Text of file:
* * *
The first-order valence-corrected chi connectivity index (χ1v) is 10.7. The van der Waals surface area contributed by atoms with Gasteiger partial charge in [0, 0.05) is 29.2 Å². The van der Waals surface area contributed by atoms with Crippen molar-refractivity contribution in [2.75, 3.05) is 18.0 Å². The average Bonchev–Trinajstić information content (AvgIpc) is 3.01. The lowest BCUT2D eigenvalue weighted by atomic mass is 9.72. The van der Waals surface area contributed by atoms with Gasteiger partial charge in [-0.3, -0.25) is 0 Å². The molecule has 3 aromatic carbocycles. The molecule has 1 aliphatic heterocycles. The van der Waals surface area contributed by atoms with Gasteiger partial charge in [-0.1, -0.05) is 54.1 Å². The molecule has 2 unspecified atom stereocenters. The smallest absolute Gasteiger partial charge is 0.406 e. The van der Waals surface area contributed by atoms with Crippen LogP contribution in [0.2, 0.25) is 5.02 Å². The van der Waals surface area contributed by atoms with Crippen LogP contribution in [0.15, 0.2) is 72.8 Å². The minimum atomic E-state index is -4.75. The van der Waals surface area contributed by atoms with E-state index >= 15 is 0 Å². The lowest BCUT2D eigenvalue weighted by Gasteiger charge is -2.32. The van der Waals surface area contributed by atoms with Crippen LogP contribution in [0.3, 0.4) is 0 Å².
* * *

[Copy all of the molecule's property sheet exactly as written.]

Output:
The first-order valence-corrected chi connectivity index (χ1v) is 10.7. The van der Waals surface area contributed by atoms with Gasteiger partial charge in [0, 0.05) is 29.2 Å². The van der Waals surface area contributed by atoms with Crippen molar-refractivity contribution in [2.75, 3.05) is 18.0 Å². The average Bonchev–Trinajstić information content (AvgIpc) is 3.01. The lowest BCUT2D eigenvalue weighted by atomic mass is 9.72. The van der Waals surface area contributed by atoms with Gasteiger partial charge in [-0.3, -0.25) is 0 Å². The molecule has 3 aromatic carbocycles. The molecule has 1 aliphatic heterocycles. The van der Waals surface area contributed by atoms with Gasteiger partial charge in [-0.1, -0.05) is 54.1 Å². The molecule has 2 unspecified atom stereocenters. The smallest absolute Gasteiger partial charge is 0.406 e. The van der Waals surface area contributed by atoms with Crippen LogP contribution in [0.2, 0.25) is 5.02 Å². The van der Waals surface area contributed by atoms with Crippen LogP contribution in [0.15, 0.2) is 72.8 Å². The minimum atomic E-state index is -4.75. The van der Waals surface area contributed by atoms with E-state index >= 15 is 0 Å². The lowest BCUT2D eigenvalue weighted by Gasteiger charge is -2.32. The van der Waals surface area contributed by atoms with Crippen LogP contribution in [0.3, 0.4) is 0 Å².